LISS cardio or “Low-Intensity Steady State cardio,” is not a new concept. The term describes any exercise that is low-intensity and that is carried out for long periods of time. Some would describe it as the opposite of HIIT or “High-Intensity Interval Training,” a popular technique that has gained recent attention for its potential to rapidly increase performance and muscle mass. Examples of LISS may include long walks, hiking, swimming, and cycling.
Is LISS Better or Worse than HIIT?
Neither technique is better or worse, just different. LISS cardio is still exercise and yields training results such as increased muscle mass, but not as quickly as HIIT. The big attraction of HIIT is that it can be done in a short period of time, making it ideal for those with tight schedules.
LISS cardio, on the other hand, is done at a slower pace and therefore takes longer to yield visible results. However, before you throw LISS out the window, it’s important to note that sustained exercise reaps health benefits that aren’t necessarily visually obvious.
Are There Any Extra Benefits?
Looking to lose weight? LISS might be for you. Research suggests that doing low-intensity exercise for long periods trains the body to use fat as an energy source more efficiently than HIIT (1). This is because the body metabolizes fuel differently depending on the type of exercise taking place. Fat is the body’s preferred fuel source during low-intensity exercise, while and carbohydrates are metabolized during high-intensity workouts. Therefore, routine exercise at low-intensities can lead to training adaptations that improve fat metabolism.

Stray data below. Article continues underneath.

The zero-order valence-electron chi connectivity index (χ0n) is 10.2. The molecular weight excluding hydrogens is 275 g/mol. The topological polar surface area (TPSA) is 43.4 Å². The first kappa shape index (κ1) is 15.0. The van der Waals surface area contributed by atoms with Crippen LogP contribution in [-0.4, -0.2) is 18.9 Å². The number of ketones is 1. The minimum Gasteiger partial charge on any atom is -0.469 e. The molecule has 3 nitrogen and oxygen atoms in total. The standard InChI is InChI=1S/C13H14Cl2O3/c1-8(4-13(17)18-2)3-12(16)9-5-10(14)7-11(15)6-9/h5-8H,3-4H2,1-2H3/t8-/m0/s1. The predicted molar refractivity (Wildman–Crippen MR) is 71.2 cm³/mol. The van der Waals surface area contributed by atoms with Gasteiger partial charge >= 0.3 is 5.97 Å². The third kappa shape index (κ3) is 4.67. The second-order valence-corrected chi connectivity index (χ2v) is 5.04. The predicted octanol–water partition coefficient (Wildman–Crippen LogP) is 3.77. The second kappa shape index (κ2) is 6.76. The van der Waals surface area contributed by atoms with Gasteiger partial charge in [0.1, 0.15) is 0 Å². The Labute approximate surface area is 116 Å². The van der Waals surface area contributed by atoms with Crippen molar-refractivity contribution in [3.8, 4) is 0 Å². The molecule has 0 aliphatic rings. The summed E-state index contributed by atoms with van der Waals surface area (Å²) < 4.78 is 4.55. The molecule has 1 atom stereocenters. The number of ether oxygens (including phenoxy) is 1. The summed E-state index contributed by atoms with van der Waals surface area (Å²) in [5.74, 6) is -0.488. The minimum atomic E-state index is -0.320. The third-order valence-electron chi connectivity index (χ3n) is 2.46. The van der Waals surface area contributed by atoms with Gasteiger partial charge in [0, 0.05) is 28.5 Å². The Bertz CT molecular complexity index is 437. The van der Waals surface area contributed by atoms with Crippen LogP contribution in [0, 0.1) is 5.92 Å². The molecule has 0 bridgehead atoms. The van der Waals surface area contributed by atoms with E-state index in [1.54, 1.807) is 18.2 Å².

Low-intensity exercise may also be a better option for burning belly fat. Studies on the effects of continuous exercise find that it is more effective than HIIT at reducing waist circumference (2). Depending on individual training goals, the effects of LISS may be more desirable.
Should I Try It?
Chances are you already have in one way or another, and that we are simply adding another label to it. A lot of recreational activities like surfing, skateboarding, and hiking can be considered LISS cardio workout if done long enough. If you go to the gym and use the elliptical at a steady pace for most of your workout routine, you are technically doing LISS cardio!
LISS cardio workouts are ideal for those who are not ready to jump right into vigorous exercise or who are physically limited. This type of workout has a lower injury risk and faster recovery than HIIT.
Considering LISS cardio?
When planning your LISS cardio workout, take into account the movements you’ll be performing. Remember to add a variety of movements to prevent overworking any particular joint. This is especially important for individuals with musculoskeletal pain from osteoarthritis or soft-tissue injuries. For anyone starting a new fitness routine or who is looking to expand their fitness goals, we highly recommend consulting a personal trainer. These experts will put you on the fast track to achieving your optimal fitness with one-on-one coaching and personalized workout routines tailored just for you!
- Horowitz, et al. “Lipid Metabolism during Endurance Exercise | The American Journal of Clinical Nutrition | Oxford Academic.” OUP Academic, Oxford University Press, 1 Aug. 2000, academic.oup.com/ajcn/article/72/2/558S/4729603.
- Keating, et al. “Continuous Exercise but Not High Intensity Interval Training Improves Fat Distribution in Overweight Adults.” Journal of Obesity, Hindawi, 16 Jan. 2014, www.hindawi.com/journals/jobe/2014/834865/.